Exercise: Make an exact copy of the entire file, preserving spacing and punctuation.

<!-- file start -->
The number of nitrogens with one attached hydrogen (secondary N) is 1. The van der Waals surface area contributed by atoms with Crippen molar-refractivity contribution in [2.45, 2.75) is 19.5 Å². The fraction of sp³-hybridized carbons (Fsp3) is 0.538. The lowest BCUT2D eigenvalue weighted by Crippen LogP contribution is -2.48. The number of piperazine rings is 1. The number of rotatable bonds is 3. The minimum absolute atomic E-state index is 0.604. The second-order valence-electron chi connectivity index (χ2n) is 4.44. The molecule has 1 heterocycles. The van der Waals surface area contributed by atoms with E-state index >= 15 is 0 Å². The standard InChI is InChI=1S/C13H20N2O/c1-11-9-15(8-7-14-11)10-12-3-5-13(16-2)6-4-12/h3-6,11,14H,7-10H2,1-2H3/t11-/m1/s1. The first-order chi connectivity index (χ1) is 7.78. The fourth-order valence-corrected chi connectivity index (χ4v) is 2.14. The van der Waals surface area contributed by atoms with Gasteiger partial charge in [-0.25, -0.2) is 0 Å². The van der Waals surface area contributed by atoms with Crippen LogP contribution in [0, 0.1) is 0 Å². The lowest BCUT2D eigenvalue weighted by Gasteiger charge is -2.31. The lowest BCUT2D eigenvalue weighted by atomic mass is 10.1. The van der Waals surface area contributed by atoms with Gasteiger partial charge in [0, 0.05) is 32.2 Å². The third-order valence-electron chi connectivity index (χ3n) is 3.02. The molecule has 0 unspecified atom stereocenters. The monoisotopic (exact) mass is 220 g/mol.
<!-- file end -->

The number of nitrogens with one attached hydrogen (secondary N) is 1. The van der Waals surface area contributed by atoms with Crippen molar-refractivity contribution in [2.45, 2.75) is 19.5 Å². The fraction of sp³-hybridized carbons (Fsp3) is 0.538. The lowest BCUT2D eigenvalue weighted by Crippen LogP contribution is -2.48. The number of piperazine rings is 1. The number of rotatable bonds is 3. The minimum absolute atomic E-state index is 0.604. The second-order valence-electron chi connectivity index (χ2n) is 4.44. The molecule has 1 heterocycles. The van der Waals surface area contributed by atoms with E-state index >= 15 is 0 Å². The standard InChI is InChI=1S/C13H20N2O/c1-11-9-15(8-7-14-11)10-12-3-5-13(16-2)6-4-12/h3-6,11,14H,7-10H2,1-2H3/t11-/m1/s1. The first-order chi connectivity index (χ1) is 7.78. The fourth-order valence-corrected chi connectivity index (χ4v) is 2.14. The van der Waals surface area contributed by atoms with Gasteiger partial charge in [-0.25, -0.2) is 0 Å². The van der Waals surface area contributed by atoms with Crippen LogP contribution in [0, 0.1) is 0 Å². The lowest BCUT2D eigenvalue weighted by Gasteiger charge is -2.31. The lowest BCUT2D eigenvalue weighted by atomic mass is 10.1. The van der Waals surface area contributed by atoms with Gasteiger partial charge in [0, 0.05) is 32.2 Å². The third-order valence-electron chi connectivity index (χ3n) is 3.02. The molecule has 0 unspecified atom stereocenters. The monoisotopic (exact) mass is 220 g/mol.